Friday, 5 April 2013

Cheese sauce on everything!

Tutorial on Cheese Sauce and Two Lasagnes

The best thing about a wedding is having everyone you love around you at the same time! I planned a supper for the families, to meet and get comfortable with each other, and I wanted a really warming  meal to get everyone comfortable. Lasagne was something I had never put together from scratch, but I had the components licked (yes, licked), so I thought I'd give it a shot.


I made two lasagnes using bolognaise as the filling for one, and ratatouille for the other. The layers go like this: first, cheese sauce goes at the bottom.



This gets topped by filling, and cheese.


Then top that with lasagne (I used store bought sheets that don't need pre-cooking).


Your last layer will be of cheese (Mornay) sauce, topped with cheese.

In this tutorial, I'm not putting amounts. It's more about seeing how each stage in the cooking process should look, and being able to make as much sauce as you want, rather than always following the same recipe and making the same amount.

Cheese (Mornay) Sauce

butter
cake flour
milk
cheese
salt
pepper
nutmeg

First, get some butter and melt it on a medium-high heat. I used a lot of butter, but this was a big lasagne.


Don't cook it after it's melted- we're not trying to make brown butter.


Now, add flour, until the mixture has roughly this consistency.


Now, stir it around and cook it for about 5 minutes. Now, take it off the heat, and add a bit of milk (I take it straight out of the fridge).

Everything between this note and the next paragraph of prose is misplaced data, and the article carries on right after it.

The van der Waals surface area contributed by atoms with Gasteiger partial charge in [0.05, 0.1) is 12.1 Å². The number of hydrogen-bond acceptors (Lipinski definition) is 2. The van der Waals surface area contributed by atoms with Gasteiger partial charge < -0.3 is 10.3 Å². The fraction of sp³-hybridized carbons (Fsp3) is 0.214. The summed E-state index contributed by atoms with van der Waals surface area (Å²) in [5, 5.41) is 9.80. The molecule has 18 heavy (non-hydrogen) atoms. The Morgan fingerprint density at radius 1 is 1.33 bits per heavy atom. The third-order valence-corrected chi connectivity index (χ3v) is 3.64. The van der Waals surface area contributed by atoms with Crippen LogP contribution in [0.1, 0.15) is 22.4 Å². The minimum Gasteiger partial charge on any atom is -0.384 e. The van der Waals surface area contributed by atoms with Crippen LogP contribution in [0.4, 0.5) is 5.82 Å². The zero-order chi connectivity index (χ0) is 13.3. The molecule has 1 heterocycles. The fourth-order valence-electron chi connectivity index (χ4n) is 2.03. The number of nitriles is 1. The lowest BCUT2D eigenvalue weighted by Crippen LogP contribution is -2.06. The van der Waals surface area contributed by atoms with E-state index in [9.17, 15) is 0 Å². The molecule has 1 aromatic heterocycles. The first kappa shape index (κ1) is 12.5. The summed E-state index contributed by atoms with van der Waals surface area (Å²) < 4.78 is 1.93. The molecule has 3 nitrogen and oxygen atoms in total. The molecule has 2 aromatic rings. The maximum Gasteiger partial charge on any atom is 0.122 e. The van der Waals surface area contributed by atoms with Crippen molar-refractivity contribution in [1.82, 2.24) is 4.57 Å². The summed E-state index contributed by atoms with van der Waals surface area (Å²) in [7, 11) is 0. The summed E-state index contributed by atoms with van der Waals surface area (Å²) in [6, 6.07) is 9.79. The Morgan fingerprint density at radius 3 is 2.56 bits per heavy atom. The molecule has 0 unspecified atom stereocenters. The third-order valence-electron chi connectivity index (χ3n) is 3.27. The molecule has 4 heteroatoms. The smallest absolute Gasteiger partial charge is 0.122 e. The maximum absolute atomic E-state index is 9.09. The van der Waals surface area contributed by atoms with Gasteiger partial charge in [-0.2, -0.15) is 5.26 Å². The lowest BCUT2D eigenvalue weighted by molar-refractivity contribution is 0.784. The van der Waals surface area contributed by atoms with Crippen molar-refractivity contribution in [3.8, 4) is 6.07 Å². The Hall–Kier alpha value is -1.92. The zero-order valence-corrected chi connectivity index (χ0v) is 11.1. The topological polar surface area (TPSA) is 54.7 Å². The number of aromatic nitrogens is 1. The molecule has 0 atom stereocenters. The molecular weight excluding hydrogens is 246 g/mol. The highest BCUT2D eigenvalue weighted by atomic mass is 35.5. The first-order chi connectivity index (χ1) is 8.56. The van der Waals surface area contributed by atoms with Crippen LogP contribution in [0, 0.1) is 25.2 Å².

More bravely now, add more milk.


Now, switch to a whisk, and add more milk (I used about a liter for this). This is your final consistency- almost like normal milk.


Now, put it back on the heat (switch to medium heat). This is where I get a bit tricky. Using the whisk works really well on distributing the thickness of the sauce, but the whisk doesn't reach the corners of the pot, so I have to use a wooden spoon to get the thickened bits on the bottom stirred in. Keep heating until the sauce is almost boiling- at which time it should be thick. 

Now add cheese, salt, pepper and, definitely, nutmeg. Taste it lots, as you'll need more salt than you think.


All done. This can be used in lasagnes, mac and cheese, broccoli and cauliflower and roasted vegetables. It has been known to be eaten in teaspoons by the connoisseur in our house. Tablespoons when Ralph isn't looking.

If you're worried about having an awkward evening, these lasagnes and a whole lot of wine did just the trick for me. Friends were made and vegetables were eaten by my dad- which is basically a miracle.

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